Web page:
So Here’s Something…


I was packing today (I leave in 3 days, y’all…going back to college!) and came across an old diary from two years ago. I hadn’t seen it in years, and I read through the whole thing.

It detailed everything from getting asked to prom to being “dumped” by my prom date a few weeks after the actual dance to getting my first kiss (yeah, that seems a little out of order, but that’s how I live my life) to having my first boyfriend to going to college to…and then it stopped. And as I write this, I realize it was  that time, October 2011, when everything slid downhill. It’s funny when you’re so ecstatically happy and in love with someone and in love with your life, and then suddenly you want it to end. I’ve contemplated this so many times on this blog, each time gradually a little deeper, a little darker maybe, but I’ve never written about this because I’ve actually never thought about this. This post was supposed to go in an entirely different direction, but I may have just had a revelation.

I’ve thought about how terrible I felt at the time. How I couldn’t get out of bed, and how my relationships with everyone but about 3 people suffered dramatically, and how I ate stale, dry cereal in bed one night for dinner because I didn’t want to leave my room. And I’ve thought about how terribly tragic that all was, but I’ve always thought about it like it happened to someone else. In a way, it did, because I wasn’t myself. But depression is scary in one specific way: there is no outside force acting against you. Sure, maybe you’re Vitamin D deficient, maybe you had a traumatizing life event, and those are outside forces, but it isn’t a bacteria, it wasn’t a car crash, it isn’t something you had happen to you.

It is you. Or it feels that way, anyway.

I remember thinking I was eating away at myself. Having spurts of thoughts like I am doing this to myself. Having other moments where I liked feeling so miserable because at least I felt something. Not wanting the panic attacks to go away because I didn’t know how to define myself without them. Not caring that I was being destroyed because I had nothing to be whole for anymore. 

I’ve never really talked to my father about this. I had a really amazing conversation with another blogger about it, and they said they’d never talked to certain members of their family about their suicide attempt even though it must’ve been at least 25 years since. It’s weird…we can’t tell the people we love but we can tell strangers. It’s no fault of mine, and it’s no fault of my father’s, but I’ve just never really told him. And it’s been almost two years, and sometimes it feels too late to bring it up because it’s over. But I think I’m still a little traumatized by the realization that at one point I didn’t want to live anymore.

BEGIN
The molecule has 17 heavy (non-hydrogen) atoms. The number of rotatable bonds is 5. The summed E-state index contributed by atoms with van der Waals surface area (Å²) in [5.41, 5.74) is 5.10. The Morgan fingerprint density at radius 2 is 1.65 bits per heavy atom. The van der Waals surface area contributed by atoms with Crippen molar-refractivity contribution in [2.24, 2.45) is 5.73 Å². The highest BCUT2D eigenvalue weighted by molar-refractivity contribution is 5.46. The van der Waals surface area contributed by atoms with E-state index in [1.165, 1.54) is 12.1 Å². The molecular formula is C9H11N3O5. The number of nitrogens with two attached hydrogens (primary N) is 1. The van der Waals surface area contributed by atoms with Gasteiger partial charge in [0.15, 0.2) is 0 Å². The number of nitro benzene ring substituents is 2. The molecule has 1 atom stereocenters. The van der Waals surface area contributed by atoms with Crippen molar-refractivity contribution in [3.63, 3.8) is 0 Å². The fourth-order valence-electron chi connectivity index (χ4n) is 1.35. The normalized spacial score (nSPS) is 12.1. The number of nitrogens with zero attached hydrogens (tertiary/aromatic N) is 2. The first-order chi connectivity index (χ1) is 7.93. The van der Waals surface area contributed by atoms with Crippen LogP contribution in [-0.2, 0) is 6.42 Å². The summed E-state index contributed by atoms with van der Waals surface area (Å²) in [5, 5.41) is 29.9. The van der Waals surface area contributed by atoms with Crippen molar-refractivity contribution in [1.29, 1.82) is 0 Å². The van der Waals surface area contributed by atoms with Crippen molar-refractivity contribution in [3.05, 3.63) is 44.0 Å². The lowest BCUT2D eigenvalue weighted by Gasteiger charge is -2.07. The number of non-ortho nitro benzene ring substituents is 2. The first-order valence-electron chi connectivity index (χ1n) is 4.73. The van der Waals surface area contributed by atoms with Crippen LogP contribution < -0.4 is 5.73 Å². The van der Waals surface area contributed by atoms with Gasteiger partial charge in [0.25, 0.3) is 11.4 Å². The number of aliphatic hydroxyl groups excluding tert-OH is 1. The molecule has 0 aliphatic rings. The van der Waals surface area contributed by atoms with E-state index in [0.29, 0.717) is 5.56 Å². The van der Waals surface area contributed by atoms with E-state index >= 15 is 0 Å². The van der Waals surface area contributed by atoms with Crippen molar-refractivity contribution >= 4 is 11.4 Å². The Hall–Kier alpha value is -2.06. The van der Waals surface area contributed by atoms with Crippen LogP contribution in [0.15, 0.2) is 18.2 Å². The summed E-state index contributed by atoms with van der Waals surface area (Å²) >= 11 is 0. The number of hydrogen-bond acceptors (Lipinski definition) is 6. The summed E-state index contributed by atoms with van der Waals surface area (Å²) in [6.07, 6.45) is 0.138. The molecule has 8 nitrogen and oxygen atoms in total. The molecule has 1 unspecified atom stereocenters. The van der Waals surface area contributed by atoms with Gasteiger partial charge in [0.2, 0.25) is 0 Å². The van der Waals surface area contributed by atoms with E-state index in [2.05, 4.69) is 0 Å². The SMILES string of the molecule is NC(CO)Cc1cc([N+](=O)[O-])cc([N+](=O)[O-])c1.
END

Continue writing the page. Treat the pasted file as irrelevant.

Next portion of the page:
I think it somehow makes it hard to explain to someone that you had suicidal thoughts because doesn’t everyone? Doesn’t everyone have that moment when they’re looking over a bridge and they have the urge to fling themselves down into the abyss below? Well, sure, those thoughts happen all the time. But they arise from changing levels of adrenaline or something, and you would never just chuck yourself off a bridge on a whim.

You might swallow a whole bottle of pills, though, and fall asleep forever. You might think about that in the middle of the night after a panic attack. You might take a few extra of those pills, pills you were supposed to take for sleeping, and see how deep you could go, knowing you’d wake up because 3 isn’t an overdose but 30 is. 

I always thought it’d be more dramatic, like you see in movies. The heroine, tears dripping down her face, picks up a bottle of pills, closes her eyes, raises the bottle, and…slams them onto a table. No. I won’t do it. But real life is seldom so concrete or exciting. I thought about it, long and hard, wondering what my family would do without me, deciding that they’d be fine. I thought about it, but…I couldn’t get out of bed to do it. I couldn’t fight the depression long enough to end it. And that part is the only part that seems dramatic to me. It might fit into a movie. “I couldn’t fight the terrible weight pushing down on me, George,” Selma said in her light Southern drawl. “I couldn’t move to numb the pain.”

And I make fun of it, like that, because that’s the only way I can handle it without breaking into a million pieces and crying myself to sleep. But that moment, marred by a haze of one or two too many sedatives, is strangely sharp in my mind. I’d blocked it out until a few months ago, but…it’s not that I decided against doing it. I was just too tired. The pills probably didn’t help the grogginess, but it seems like maybe that grogginess saved my life.

When I was seeing a psychologist, I was saddened by the fact that I couldn’t remember a lot of my time in the fall of 2011. It was like I knew I must’ve been doing something…I was breathing and alive after all…but that time is just blotchy black spots in my mind. My psychologist said that my mind probably wasn’t ready to let me remember everything. Like maybe I needed to ease myself into the reality of that period in my life. So I read diaries and remember. I open notebooks and see “Am I crazy” scrawled across pages in red pen, written during a panic attack. I hear a song and cry. I wake up from dreams and flash back.